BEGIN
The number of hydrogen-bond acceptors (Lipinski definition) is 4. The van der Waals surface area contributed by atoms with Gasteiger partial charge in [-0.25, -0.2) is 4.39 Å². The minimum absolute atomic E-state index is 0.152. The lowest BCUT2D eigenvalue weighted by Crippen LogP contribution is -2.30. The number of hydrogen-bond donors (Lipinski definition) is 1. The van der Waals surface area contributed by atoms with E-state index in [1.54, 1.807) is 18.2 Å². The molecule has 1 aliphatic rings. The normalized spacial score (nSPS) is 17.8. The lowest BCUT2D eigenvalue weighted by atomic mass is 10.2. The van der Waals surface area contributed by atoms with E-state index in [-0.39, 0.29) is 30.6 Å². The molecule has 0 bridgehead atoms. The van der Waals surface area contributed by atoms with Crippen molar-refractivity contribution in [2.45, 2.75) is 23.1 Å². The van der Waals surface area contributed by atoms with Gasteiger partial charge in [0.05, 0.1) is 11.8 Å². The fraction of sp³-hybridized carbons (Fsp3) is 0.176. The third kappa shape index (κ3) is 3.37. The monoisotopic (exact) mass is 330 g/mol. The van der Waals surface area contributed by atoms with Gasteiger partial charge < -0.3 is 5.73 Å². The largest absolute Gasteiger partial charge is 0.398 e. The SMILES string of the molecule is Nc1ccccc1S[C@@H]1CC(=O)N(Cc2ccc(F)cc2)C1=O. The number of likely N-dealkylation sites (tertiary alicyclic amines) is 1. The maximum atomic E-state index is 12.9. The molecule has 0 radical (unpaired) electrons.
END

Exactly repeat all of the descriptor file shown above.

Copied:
The number of hydrogen-bond acceptors (Lipinski definition) is 4. The van der Waals surface area contributed by atoms with Gasteiger partial charge in [-0.25, -0.2) is 4.39 Å². The minimum absolute atomic E-state index is 0.152. The lowest BCUT2D eigenvalue weighted by Crippen LogP contribution is -2.30. The number of hydrogen-bond donors (Lipinski definition) is 1. The van der Waals surface area contributed by atoms with E-state index in [1.54, 1.807) is 18.2 Å². The molecule has 1 aliphatic rings. The normalized spacial score (nSPS) is 17.8. The lowest BCUT2D eigenvalue weighted by atomic mass is 10.2. The van der Waals surface area contributed by atoms with E-state index in [-0.39, 0.29) is 30.6 Å². The molecule has 0 bridgehead atoms. The van der Waals surface area contributed by atoms with Crippen molar-refractivity contribution in [2.45, 2.75) is 23.1 Å². The van der Waals surface area contributed by atoms with Gasteiger partial charge in [0.05, 0.1) is 11.8 Å². The fraction of sp³-hybridized carbons (Fsp3) is 0.176. The third kappa shape index (κ3) is 3.37. The monoisotopic (exact) mass is 330 g/mol. The van der Waals surface area contributed by atoms with Gasteiger partial charge < -0.3 is 5.73 Å². The largest absolute Gasteiger partial charge is 0.398 e. The SMILES string of the molecule is Nc1ccccc1S[C@@H]1CC(=O)N(Cc2ccc(F)cc2)C1=O. The number of likely N-dealkylation sites (tertiary alicyclic amines) is 1. The maximum atomic E-state index is 12.9. The molecule has 0 radical (unpaired) electrons.